Post-treatment alterations of serum cancer antigen 125, cancer antigen 19.9 and carcinoembryonic antigen levels in patients with gynecological malignancies in a tertiary care hospital in eastern India
Keywords:Cancer antigen 125, Cancer antigen 19.9, Carcinoembryonic antigen, Gynecological carcinoma, Enzyme linked immunosorbent assay
Background: Gynecological carcinomas form a significant proportion of all malignancies in women across the globe. These are associated with an increase in the serum concentrations of certain tumor markers such as cancer antigen (CA)125, CA19.9 and carcinoembryonic antigen (CEA) that correlate with the tumor burden.
Methods: Pre- and post-treatment serum levels of CA125, CA19.9 and CEA were determined in 36 patients of ovarian carcinoma, 31 patients of cervical carcinoma and 20 patients of endometrial carcinoma using enzyme-linked immunosorbent assay. The pre- and the post-treatment levels of these markers have been compared and correlated.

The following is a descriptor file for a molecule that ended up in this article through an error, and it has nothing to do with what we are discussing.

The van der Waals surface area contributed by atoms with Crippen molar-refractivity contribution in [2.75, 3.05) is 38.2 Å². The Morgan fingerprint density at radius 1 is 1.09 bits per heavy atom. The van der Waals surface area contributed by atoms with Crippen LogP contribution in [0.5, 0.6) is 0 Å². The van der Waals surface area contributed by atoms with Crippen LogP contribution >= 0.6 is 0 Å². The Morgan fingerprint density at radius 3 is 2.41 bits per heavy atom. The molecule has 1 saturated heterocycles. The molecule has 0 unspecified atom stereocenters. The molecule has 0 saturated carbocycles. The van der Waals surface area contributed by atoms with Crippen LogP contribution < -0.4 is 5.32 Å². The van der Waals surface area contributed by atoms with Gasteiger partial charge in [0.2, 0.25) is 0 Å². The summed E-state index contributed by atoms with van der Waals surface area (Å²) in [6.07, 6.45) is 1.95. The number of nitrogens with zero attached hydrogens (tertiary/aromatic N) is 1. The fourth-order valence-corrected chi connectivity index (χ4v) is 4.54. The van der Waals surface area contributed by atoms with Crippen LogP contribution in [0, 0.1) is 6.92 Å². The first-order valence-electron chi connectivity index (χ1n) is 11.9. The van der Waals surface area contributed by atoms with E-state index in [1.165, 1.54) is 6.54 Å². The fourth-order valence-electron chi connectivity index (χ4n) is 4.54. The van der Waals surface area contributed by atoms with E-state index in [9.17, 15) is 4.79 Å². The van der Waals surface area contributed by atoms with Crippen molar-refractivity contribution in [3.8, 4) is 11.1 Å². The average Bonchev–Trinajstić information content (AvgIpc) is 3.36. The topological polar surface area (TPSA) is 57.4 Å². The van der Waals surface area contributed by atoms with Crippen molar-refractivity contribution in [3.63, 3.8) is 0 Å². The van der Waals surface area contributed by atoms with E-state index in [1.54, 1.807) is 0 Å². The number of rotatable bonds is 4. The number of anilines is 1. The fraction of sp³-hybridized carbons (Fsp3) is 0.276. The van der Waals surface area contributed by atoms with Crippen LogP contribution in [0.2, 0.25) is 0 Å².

Results: With primary treatment, CA125 level was significantly reduced in ovarian, endometrial (ps < 0.001) and cervical (p = 0.001) carcinomas and that of CA19.9 was significantly decreased in cervical and endometrial carcinomas (ps < 0.001). Surprisingly, post-treatment CEA level was significantly increased in cervical carcinoma (p = 0.001) with significant increase after radiotherapy (p = 0.003), but not after surgery (p = 0.091). Treatment had no effects on CA19.9 level in ovarian carcinoma and on CEA levels in ovarian and endometrial carcinomas. Pre- and post-treatment levels of CA125, CA19.9 and CEA showed strong positive correlation in cervical carcinoma, while those of CA19.9 showed very strong positive correlation in endometrial carcinoma.Conclusions: Post-treatment serum CA125 level best reflects the treatment effect in all three types of gynecological carcinomas. CA19.9 is reliable to evaluate treatment effect in patients of cervical and endometrial carcinomas. Studies involving larger population size should be conducted to identify the changes in CEA while assessing treatment effect in cervical carcinoma patients.
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